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Posted: September 28, 2012

Peanuts for profit

Getting to San Diego is still $200, 26 years later

David Sneed

In 1987, I bought my first airline ticket. Essentially, I called United, and asked how much to San Diego. “Oh, $200? Great, I’ll take it.”

Eventually, the internet came into being (thank you, Al Gore), and it became easier to buy airfare. Now, instead of paying whatever they say because I’m too lazy to call another airline, I can have my computer find the lowest price.

Note to airlines: If you aren’t on the first page, I won’t be travelling with you.

I don’t know why I added that last part. The airlines knew this from day one, which is why some carriers won’t sell on Expedia. So the airlines learned they would have to appear on the first page of results and did what any respectable company would do: They lowered their fares. They lowered them so much that they started losing money.

After struggling for a decade, they all figured out the solution to the problem of how to charge $200 but still appear on page one.

You see, $200 is still the right price, but you don’t know that because they offer a $150 fare and charge you $50 for your bags. You think the trip is only worth a ‘hunnert and a half’ and they’re ripping you off with the bag fee. They aren’t.

That may sound unfair or bait-and-switchy, but it really isn’t. It is a survival adaptation. The cheetahs are faster so the gazelles got longer legs.

If I owned an airline, I’d offer to fly you to SoCal for $1, and then charge you $199 for your seat. And require you to have a seat. Is that wrong? I don’t think so. My price is the same as theirs.

What’s weird is that I bought a ticket in 1986 for $200 and today, 25 years later, it still costs $200. How can that be, and why are we complaining?

I can offer you the flight, including a meal, pillows, free bags and a seat for $300.  But you’ll never see it because my trip shows up on page nine at Travelocity.com. Instead I offer you the basic flight for half that and make you pay for the peanuts separately.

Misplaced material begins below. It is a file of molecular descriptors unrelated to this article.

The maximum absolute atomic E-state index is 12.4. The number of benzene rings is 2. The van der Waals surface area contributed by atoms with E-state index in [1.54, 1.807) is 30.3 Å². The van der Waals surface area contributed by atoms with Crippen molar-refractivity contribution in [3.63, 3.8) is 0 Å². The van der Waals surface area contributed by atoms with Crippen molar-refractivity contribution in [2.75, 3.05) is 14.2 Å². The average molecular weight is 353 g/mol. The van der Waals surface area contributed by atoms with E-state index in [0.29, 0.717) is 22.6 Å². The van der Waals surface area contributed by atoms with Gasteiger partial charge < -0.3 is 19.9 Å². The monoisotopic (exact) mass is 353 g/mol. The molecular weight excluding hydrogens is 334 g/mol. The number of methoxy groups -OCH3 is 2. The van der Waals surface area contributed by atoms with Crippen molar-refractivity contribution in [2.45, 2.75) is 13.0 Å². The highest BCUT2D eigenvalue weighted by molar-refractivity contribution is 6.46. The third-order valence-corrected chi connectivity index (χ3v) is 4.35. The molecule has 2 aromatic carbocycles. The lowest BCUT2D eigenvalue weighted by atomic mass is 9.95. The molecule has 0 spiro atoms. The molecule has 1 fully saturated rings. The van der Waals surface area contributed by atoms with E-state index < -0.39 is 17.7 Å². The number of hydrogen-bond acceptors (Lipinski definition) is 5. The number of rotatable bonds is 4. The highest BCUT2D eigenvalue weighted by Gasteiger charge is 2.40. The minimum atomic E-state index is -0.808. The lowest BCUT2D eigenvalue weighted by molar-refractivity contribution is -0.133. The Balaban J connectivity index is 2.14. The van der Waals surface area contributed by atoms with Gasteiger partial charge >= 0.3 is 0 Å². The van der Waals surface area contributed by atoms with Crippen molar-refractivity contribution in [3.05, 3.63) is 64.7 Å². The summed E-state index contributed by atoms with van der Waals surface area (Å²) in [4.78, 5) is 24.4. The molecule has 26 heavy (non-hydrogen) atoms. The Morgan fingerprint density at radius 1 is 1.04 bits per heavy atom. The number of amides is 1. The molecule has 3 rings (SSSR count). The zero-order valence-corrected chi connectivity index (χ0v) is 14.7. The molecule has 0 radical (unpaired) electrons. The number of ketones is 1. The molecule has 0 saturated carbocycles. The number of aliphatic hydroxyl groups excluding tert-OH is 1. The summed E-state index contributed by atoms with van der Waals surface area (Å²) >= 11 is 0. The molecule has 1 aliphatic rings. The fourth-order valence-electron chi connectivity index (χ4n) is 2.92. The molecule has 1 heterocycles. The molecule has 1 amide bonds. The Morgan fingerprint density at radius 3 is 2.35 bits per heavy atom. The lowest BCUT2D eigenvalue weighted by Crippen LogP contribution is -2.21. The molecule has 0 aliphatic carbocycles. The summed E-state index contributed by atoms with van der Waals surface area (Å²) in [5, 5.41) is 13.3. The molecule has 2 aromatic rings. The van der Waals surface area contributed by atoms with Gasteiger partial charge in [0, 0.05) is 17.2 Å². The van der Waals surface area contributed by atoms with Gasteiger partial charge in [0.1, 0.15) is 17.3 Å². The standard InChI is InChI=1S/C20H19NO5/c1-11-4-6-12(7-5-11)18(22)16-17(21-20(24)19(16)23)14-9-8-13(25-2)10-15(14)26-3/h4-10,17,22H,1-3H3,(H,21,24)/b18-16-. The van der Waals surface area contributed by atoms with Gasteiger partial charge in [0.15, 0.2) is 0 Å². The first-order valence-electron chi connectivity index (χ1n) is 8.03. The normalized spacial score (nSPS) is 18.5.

The internet is to blame for this. But that same magic machine that allows you to find the lowest fare requires some adaptation by sellers. In this case, they are “killing you with the fees.” But not really. If you think about it, they’re just offering you a discount for not bringing a suitcase, or being thirsty, or wanting to straighten your legs a little bit.

I just read an article about how Americans have been “gouged” so far this year to the tune of $1.7 billion. Oddly, airlines have started breaking even again. When you consider that your great-grandparents paid thousands to spend a week crossing the country while, for the price of a night out, you can safely whiz across the sky in a metal tube, why are you up in arms that the folks who get you there are trying to eke out a small profit?

Stop it.

David Sneed is the owner of Alpine Fence Company,and the author of" Everyone Has A Boss– The Two Hour Guide to Being the Most Valuable Employee at Any Company." As a Marine, father, employee and boss, David has learned how to help others succeed. He teaches the benefits of a strong work ethic to entry and mid-level employees. Contact him at  David@EveryoneHasABoss.com

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Readers Respond

Agreed it's pretty cool to fly somewhere for the cost of a night out. But everyone has the same costs for gas and airport fees to operate. A little truth in advertising the way Southwest Airlines does it up front without gimmicks seems to go a long way for them. As Delta, American and others lost money with their operations, Southwest seems to have built up some loyalty. Or if needing to fly right away, many biz execs go with NetJets (fractional ownership of a jet ready at a moment's notice)With either successful operation customers know up front what it costs without gimmicks like charging for the seat or bags. By Raj Dwivedi on 2012 09 28
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